Motorola Solutions is a global leader in mission-critical communications and analytics. Our technology platforms in mission critical communications, command center software, and video security and analytics, bolstered by our managed and support services, make cities safer and help communities and businesses thrive. We serve more than 100,000 public safety and commercial customers in over 100 countries and have a rich heritage of innovation spanning more than 90 years.

 

 

 

 

KEY SOLUTIONS

 

 
 

 

LOGO

 

  

 

LOGO

 

  

 

LOGO

 

  

 

LOGO

 

  

 

LOGO

 

 
   

Land Mobile

Radio (LMR)

 

  

Public Safety

LTE

 

   Services   

Video Solutions

& Analytics

 

  

Public Safety

Command Center

 

   
             
            $7.9 BILLION   17,000+ EMPLOYEES        5,700+ PATENTS                    HEADQUARTERS  
 

             in annual sales (2019)

 

 

in 60 countries

 

 

       granted

 

     

       500 West Monroe Street

       Chicago, IL USA

 

 
            $687 MILLION   100,000+ CUSTOMERS        13,000 NETWORKS            CHAIRMAN & CEO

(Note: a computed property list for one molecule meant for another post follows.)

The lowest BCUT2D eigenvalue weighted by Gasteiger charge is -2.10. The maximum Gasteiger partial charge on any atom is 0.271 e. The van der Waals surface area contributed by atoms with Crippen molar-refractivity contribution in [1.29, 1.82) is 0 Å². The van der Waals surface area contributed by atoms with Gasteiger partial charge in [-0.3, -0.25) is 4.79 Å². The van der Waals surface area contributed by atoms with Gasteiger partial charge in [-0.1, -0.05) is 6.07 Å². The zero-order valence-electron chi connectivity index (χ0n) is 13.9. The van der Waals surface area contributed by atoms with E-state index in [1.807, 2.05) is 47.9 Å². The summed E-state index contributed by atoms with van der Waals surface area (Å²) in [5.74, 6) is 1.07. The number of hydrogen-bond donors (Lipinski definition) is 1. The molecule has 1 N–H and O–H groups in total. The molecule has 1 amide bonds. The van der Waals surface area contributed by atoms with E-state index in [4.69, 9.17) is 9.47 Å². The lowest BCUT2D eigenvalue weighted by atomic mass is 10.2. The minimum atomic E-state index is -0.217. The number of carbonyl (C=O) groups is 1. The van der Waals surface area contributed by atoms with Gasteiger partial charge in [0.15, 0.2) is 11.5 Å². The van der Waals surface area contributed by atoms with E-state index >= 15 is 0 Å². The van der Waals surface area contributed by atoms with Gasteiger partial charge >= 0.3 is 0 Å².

in R&D spending (2019)  

in over 100 countries

         installed across the globe              Greg Brown  
             

We offer comprehensive solutions that help our customers work safely and efficiently. These solutions are designed to be “purpose-built” for the unique needs of our customers, which include customers in the government, public safety and commercial verticals.

COMPANY PERFORMANCE

Our TSR significantly outperformed the S&P 500 again in 2019, 42% compared to 31%, and over the past three years, 105% compared to 53%. Additionally, 2019 was another record year for other key financial metrics such as revenue and ending backlog.

 

LOGO   LOGO

 

Motorola Solutions Notice of 2020 Annual Meeting of Shareholders and Proxy Statement   27


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LOGO   

 

 

Record Results

 

2019 was another record year for:

 

   Revenue (including increased recurring revenue)

 

   Ending Backlog

 

   Non-GAAP Operating Earnings (“non-GAAP OE”)—short-term incentive plan metric

 

   Free Cash Flow—short-term incentive plan metric

When making compensation decisions, the Committee considers specific accomplishments in 2019, as well as how those accomplishments position us to execute against our growth and expansion strategy.

PAYING FOR PERFORMANCE

CEO Framework

Annually, individual performance objectives for Mr. Brown are established collaboratively with the Board and progress is reviewed throughout the year. When determining Mr. Brown’s earned incentives and annual target compensation opportunities, the Board evaluates performance against four main categories:

 

     

Annual Financial Goals—revenue, earnings per share and dividends

 

     

Annual Operational/Non-Financial Goals—backlog, customer experience and key litigation